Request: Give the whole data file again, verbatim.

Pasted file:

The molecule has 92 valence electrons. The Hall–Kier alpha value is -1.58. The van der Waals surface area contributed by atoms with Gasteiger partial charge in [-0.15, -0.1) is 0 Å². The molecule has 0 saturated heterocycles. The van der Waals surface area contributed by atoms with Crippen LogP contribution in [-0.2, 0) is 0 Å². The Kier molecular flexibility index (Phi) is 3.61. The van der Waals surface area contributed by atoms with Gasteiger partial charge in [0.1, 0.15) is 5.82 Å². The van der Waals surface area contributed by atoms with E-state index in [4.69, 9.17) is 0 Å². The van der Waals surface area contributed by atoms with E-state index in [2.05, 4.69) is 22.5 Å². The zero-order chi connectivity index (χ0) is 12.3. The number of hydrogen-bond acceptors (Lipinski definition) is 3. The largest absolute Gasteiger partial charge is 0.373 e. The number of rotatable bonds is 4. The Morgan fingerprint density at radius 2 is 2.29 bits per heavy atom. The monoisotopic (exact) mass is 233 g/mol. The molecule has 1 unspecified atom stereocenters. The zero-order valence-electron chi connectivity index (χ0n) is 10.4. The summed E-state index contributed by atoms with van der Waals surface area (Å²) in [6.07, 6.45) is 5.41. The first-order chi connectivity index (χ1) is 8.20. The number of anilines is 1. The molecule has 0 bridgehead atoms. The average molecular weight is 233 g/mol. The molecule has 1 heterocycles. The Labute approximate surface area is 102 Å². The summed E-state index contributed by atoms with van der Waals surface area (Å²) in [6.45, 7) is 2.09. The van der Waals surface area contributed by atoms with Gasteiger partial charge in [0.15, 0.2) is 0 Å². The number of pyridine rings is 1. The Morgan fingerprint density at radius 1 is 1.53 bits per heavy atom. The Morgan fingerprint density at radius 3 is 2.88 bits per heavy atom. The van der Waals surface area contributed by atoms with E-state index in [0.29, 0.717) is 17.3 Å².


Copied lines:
The molecule has 92 valence electrons. The Hall–Kier alpha value is -1.58. The van der Waals surface area contributed by atoms with Gasteiger partial charge in [-0.15, -0.1) is 0 Å². The molecule has 0 saturated heterocycles. The van der Waals surface area contributed by atoms with Crippen LogP contribution in [-0.2, 0) is 0 Å². The Kier molecular flexibility index (Phi) is 3.61. The van der Waals surface area contributed by atoms with Gasteiger partial charge in [0.1, 0.15) is 5.82 Å². The van der Waals surface area contributed by atoms with E-state index in [4.69, 9.17) is 0 Å². The van der Waals surface area contributed by atoms with E-state index in [2.05, 4.69) is 22.5 Å². The zero-order chi connectivity index (χ0) is 12.3. The number of hydrogen-bond acceptors (Lipinski definition) is 3. The largest absolute Gasteiger partial charge is 0.373 e. The number of rotatable bonds is 4. The Morgan fingerprint density at radius 2 is 2.29 bits per heavy atom. The monoisotopic (exact) mass is 233 g/mol. The molecule has 1 unspecified atom stereocenters. The zero-order valence-electron chi connectivity index (χ0n) is 10.4. The summed E-state index contributed by atoms with van der Waals surface area (Å²) in [6.07, 6.45) is 5.41. The first-order chi connectivity index (χ1) is 8.20. The number of anilines is 1. The molecule has 0 bridgehead atoms. The average molecular weight is 233 g/mol. The molecule has 1 heterocycles. The Labute approximate surface area is 102 Å². The summed E-state index contributed by atoms with van der Waals surface area (Å²) in [6.45, 7) is 2.09. The van der Waals surface area contributed by atoms with Gasteiger partial charge in [0.15, 0.2) is 0 Å². The number of pyridine rings is 1. The Morgan fingerprint density at radius 1 is 1.53 bits per heavy atom. The Morgan fingerprint density at radius 3 is 2.88 bits per heavy atom. The van der Waals surface area contributed by atoms with E-state index in [0.29, 0.717) is 17.3 Å².